1 Corinthians 14:1-40 Exploring the Passage

Below are some preliminary questions to assist in the study of this passage. For a comprehensive study of the passage, download the Study Guide (PDF download).

1. In 1 Corinthians 14:1-3 (printed below), Paul mentions two spiritual gifts. What are they? Which gift should the church value more highly? Why?

Follow the way of love, but also have a keen interest in spiritual gifts, especially the gift of prophecy—(2) for the one who speaks in a foreign language is not speaking to men but to God, for no one understands him, by the Spirit he is speaking mysteries. (3) But the one who prophesies is speaking to men words that will strengthen them and encourage them and comfort them. (1 Corinthians 14:1-3)

The Corinthian church was placing an excessive emphasis on the fascinating gift of speaking in different languages (or, “tongues,”) and disparaging the more useful gifts, such as prophecy (which in the early church would be a means of edification for the entire assembled body). The reason the apostle urges the church to place a high premium on the gift of prophecy in comparison to “tongues,” is due to the fact that prophecy has more value for edifying the entire congregation (verse 2).

2. What is the value of the gift of speaking a different language (i.e.; speaking in tongues?) See 1 Corinthians 14:4 (printed below)

The one who speaks in a foreign language is edifying himself. But the one who prophesies is edifying the church. (1 Corinthians 14:4)

The one who speaks in “tongues” edifies himself. Without the gift of interpretation, he is unable to communicate the meaning of his utterances to the church—nor was he able to understand those utterances himself. Nevertheless, his personal involvement in the experience of speaking in an unknown language under the inspiration of the Holy Spirit was edifying for himself.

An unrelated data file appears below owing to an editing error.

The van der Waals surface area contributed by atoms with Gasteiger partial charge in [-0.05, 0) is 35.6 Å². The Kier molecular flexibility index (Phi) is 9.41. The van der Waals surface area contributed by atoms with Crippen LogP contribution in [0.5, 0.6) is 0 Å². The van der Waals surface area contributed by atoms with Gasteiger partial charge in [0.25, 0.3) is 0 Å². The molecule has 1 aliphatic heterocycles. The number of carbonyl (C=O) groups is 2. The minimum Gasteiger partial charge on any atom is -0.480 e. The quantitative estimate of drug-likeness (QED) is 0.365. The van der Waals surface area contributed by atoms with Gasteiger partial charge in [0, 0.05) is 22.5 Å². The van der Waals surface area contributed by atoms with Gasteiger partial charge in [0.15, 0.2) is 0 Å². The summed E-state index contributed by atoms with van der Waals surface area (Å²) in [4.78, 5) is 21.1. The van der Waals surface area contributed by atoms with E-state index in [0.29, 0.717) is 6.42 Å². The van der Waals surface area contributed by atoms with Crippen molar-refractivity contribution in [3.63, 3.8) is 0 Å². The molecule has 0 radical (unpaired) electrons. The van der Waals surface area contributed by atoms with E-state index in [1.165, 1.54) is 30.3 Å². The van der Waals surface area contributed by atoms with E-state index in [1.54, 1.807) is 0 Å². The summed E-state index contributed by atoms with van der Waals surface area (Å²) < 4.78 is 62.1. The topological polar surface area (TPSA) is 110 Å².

3. What role did “tongues” (or, strange, foreign language) play with regard to the Old Testament covenant community? See 1 Corinthians 14:21-22 (printed below)

In the Law it is written, “‘I will speak to these people by men who speak a foreign language and by the lips of foreigners, but not even then will they listen to me,’ says the Lord.” (22) So then, foreign languages are intended to be a sign, not for believers, but for unbelievers. Prophecy, however, is not for unbelievers, but for believers. (1 Corinthians 14:21-22)

In verses 21-22 the apostle explains the significance of “tongues” and prophecy for the covenant community. Quoting from Isaiah 28:11-12, Paul indicates that “tongues”  (i.e.; foreign languages) were used by the Lord as a sign of judgment against Old Testament Israel. For so many years the Lord spoke to the people of Israel by means of the prophets (speaking the language the people understood)—by means of the prophets the Lord called His people to covenant faithfulness, promising His blessing and warning of His judgment. But when the people persistently refused to listen to the word of the Lord spoken through His prophets, the final consequence was judgment in the form of invasion by a foreign army—an army speaking in “tongues” (that is to say, speaking in an unintelligible foreign language). So then, within the context of the Old Testament covenant community, “tongues” was the sign the Lord used to indicate that covenant communion had been broken and judgment had come.